Safe at School

Tips for School Nurses

Tips for School Nurses provide ideas to help the school nurse coordinate diabetes care in the school setting. Tips include planning for the care newly diagnosed or returning student, where to seek training resources, preparation for field trips, what information to provide to transportation, and other information.

  • Meet with parent/guardian before the school year begins or after diagnosis to review the student's Diabetes Medical Management Plan/physician's orders (DMMP) and secure needed diabetes supplies, equipment, medication, and snacks.
  • Determine if parents/guardian is authorized to make adjustments to insulin as indicated in the student's DMMP.
  • Make sure the parent/guardian provides notification of any changes to the student's diabetes regimen and obtains an updated DMMP to document changes.
  • Seek out training as needed to update your skills and gain knowledge about new technologies such as the insulin pump or continuous glucose monitor.
  • Put an Emergency Action Plan in place for prompt recognition and treatment of hypoglycemia (low blood glucose) and make sure the student has immediate access to a quick-acting form of glucose (regular soda, fruit juice, glucose tabs).
  • Put an Emergency Action Plan in place for prompt recognition and treatment of hyperglycemia (high blood glucose) and make sure the student has immediate access to a water and insulin as prescribed in the DMMP.
  • Inform school employees that a student with diabetes should never be sent anywhere alone if feeling hypoglycemic or hyperglycemic.
  • Inform parent/guardian that their child has rights under relevant federal laws such as Section 504 and be a member of the team that determines eligibility for services under federal law and develops the 504 plan or other written accommodations plan.
  • Identify and recruit school employees who are willing to be trained and coordinate a training designed to meet the individual needs of the student as prescribed by the DMMP and plan for ongoing supervision and training. Provide appropriate delegation of care per state regulations or as necessary to ensure proper diabetes care is available for the student at all times. For more information about relevant state laws, go here.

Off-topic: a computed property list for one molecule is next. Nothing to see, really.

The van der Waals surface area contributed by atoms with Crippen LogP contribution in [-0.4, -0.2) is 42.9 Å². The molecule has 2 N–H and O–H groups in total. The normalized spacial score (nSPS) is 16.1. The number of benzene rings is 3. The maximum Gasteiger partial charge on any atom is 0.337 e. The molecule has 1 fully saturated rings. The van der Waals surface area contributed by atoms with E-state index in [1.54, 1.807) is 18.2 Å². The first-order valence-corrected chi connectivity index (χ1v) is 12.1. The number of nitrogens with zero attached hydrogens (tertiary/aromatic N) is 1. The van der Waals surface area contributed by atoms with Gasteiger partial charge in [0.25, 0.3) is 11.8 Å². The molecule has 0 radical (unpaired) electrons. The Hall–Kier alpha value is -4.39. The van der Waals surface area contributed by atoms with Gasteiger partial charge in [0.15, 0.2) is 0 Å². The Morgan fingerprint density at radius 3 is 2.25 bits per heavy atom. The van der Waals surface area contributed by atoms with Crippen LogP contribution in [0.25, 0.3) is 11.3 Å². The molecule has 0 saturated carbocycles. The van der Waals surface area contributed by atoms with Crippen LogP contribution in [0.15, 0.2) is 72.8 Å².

• Understand that the school is responsible for providing appropriate training to school staff. Many times a school nurse may collaborate with a diabetes educator to develop and facilitate training for school staff. Parents can provide information about their individual child's needs. If a school nurse asks for assistance from a diabetes educator or another diabetes health care professional, many times the student's own diabetes provider can provide help and resources. Additional assistance might be available at local pediatric diabetes centers and health departments, or at a local affiliate of the American Association of Diabetes Educators. In addition, training resources for the school nurse or diabetes health care professional may be accessed at here.
  • Provide basic diabetes and diabetes emergency response information to the student's teachers, substitute teachers, and other school employees who have custodial responsibility for the student.
  • Communicate on an ongoing basis with the parent/guardian, teachers, and other school employees to ensure the student's needs are met and to problem-solve.
  • Inform those responsible for transportation that a student on their route has diabetes and provide basic diabetes training to bus drivers and make sure they know how to respond and who to contact in the event of a diabetes emergency.
  • Work with the student's teacher(s) to provide notice to the parent/guardian of classroom parties and special events.
  • Develop a plan for the school day, field trips, extracurricular and before- and after-school programs to ensure a school nurse or trained school employee is available to provide needed care and needed diabetes supplies, equipment, and medication and accompany the student.
  • Understand that becoming independent and capable of self-management is a process and each student is different in achieving various levels of independence.
  • Recognize that students who self-manage will need help in the event of a diabetes emergency and a school nurse or school employees should be trained to administer glucagon.